Two years ago we visited Laugharne but arrived too late in the day to go inside the Dylan Thomas Boathouse. I promised to return and last weekend we finally did. As always it was a lovely visit to “Laugharne- this timeless, beautiful, barmy (both spellings) town…a legendary lazy little black-magical bedlam by the sea. There is nowhere like it at all.”
In Laugharne (SA33 4SD) there is plenty of free parking with a spectacular view of the castle. Laugharne Castle is a lovely place to visit and I promise I’ll blog about it one day too (hopefully you won’t have to wait another two years for that post).
brown as owls”
Poem in October, Dylan Thomas
There are plenty of benches on the walk to the Boathouse and also along the Dylan Thomas Birthday Walk.
This photo is of the kids sitting on the same bench two years previously- I love comparing photos over time and seeing how they’ve changed.
On the way to the boathouse we passed Seaview, Dylan and Caitlin Thomas’ former home where they spent “the happiest period of their lives”.
We passed a graveyard. Dylan Thomas is buried alongside Caitlin in the over spill graveyard of St Martin’s Church. It is a ten minute walk from The Boathouse. His grave is marked simply with a plain white cross.
We continued along Dylan’s Walk.
The Writing Shed
Along the way we came to Dylan’s Writing Shed, his “word splashed hut”. ‘Over Sir John’s Hill’ was the first poem that he wrote here. He describes the view from the shed, writing of birds stalking their prey and bringing death in the midst of this beauty.
I love peeking into the writing shed. I’m planning on putting a print above my own desk and would love a writing shed of my own one day. Roald Dahl’s own writing shed was also inspired by this one.
Dylan Thomas Boathouse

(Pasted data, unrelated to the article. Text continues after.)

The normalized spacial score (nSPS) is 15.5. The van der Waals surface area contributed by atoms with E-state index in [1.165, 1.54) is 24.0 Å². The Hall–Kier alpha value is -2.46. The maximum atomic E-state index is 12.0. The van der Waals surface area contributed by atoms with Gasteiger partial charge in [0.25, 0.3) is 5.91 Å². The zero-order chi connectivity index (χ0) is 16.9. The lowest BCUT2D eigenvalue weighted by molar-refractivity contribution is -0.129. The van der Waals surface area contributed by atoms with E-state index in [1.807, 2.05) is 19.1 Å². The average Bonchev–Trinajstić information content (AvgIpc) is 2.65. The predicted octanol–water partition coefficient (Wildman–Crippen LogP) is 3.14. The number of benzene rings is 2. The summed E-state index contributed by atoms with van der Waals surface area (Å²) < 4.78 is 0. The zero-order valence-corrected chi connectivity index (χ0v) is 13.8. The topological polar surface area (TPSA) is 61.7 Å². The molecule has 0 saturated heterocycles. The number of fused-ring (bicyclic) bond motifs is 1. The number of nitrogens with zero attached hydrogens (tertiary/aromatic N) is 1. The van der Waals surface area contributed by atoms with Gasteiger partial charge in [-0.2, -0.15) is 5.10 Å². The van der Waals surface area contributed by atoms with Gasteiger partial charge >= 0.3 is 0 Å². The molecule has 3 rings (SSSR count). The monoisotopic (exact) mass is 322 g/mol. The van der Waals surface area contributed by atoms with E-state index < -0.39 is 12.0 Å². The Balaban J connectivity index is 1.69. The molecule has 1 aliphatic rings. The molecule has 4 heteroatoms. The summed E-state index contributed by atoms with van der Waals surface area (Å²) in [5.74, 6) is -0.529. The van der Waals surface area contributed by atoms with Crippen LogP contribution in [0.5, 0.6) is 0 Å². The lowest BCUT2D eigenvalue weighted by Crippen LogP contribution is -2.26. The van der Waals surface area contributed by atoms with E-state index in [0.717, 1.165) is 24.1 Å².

We then walked onto Dylan Thomas Boathouse which was thankfully open. It’s open 10 – 5.30 during April to September and 10.30 – 3.30 October to March. Entrance is £4.20 (adults), £2 (children), £3.20 (concessions) and £10 (families). It’s free for under 7’s (I didn’t realise this at the time so paid for Izzy but it was money well spent).
The boat house has a pretty entrance framed by an arch of trees.
There is a bench and plaque at the Boathouse in memory of Dylan’s daughter Aeronwy Thomas. On the bench it says: ‘The Funny thing is I find myself going back again and again’, (Thomas A, A Daughter Remembers Dylan) a quote from her own work.
There is also a memorial tree and her ashes are scattered here so the Boathouse, her childhood family home, as she had happy memories of childhood here (as well as the darker ones).
Once inside The Boathouse, we paid at reception and made our way up into the Thomas’ parlour.
Dylan Thomas’ Front Parlour
The Front Parlour has been restored to its 1950’s appearance, with original furniture- the desk belong to Dylan Thomas’ father. In here we sat and listened to recordings of Thomas reciting his poetry. My kids are still too young to understand the significance of visiting the boathouse but they did enjoy looking at the old ornaments and artefacts (especially the telephone) and writing in the visitor’s book.
The Boathouse was bought for Dylan and Caitlin in 1949 by Margaret Taylor, an actress. He wrote to thank her: “You have given me a life … and now I am going to live it.”
Upstairs- the Bedrooms
We then walked upstairs to what would have been the children’s bedroom. Walking around the house the beautiful views from every window are striking.
We sat in this room and watched a video about Dylan Thomas’ life.
Next door would have been Dylan and Caitlin’s bedroom. The window view looks as pretty as a picture. It’s now full of photographs, letters and prints for sale.
We went downstairs to the Boathouse Tearooms.
We sat out in the sun and had a drink. There was also an afternoon tea menu. The staff were lovely and friendly.
Caitlyn found a bird’s egg. We’ve found lots of these recently.
Caitlyn loved seeing Mably the dog’s kennel.
Every time I’ve been to Laugharne and looked out across the “heron priested shore” I always see one.
We went to the shop which sells a collection of his poetry, books, prints and traditional Welsh gifts. Rebecca bought a skipping rope!
We walked the beach route back to the car park.
The kids had a paddle to cool down, something Caitlin Thomas would have approved of I’m sure.
In the car park there is also a Dylan Thomas monument, which aptly shows Dylan gazing across the waters of Laugharne.
There is lots to do in a say out at Laugharne. Even though I live locally, I’d love to spend a whole weekend here so I could fit in pub lunches and walks as well as Laugharne Castle and the Dylan Thomas Boathouse.
Have you visited Laugharne?
“The reality is there. The fine, live people, the spirit of Wales itself.”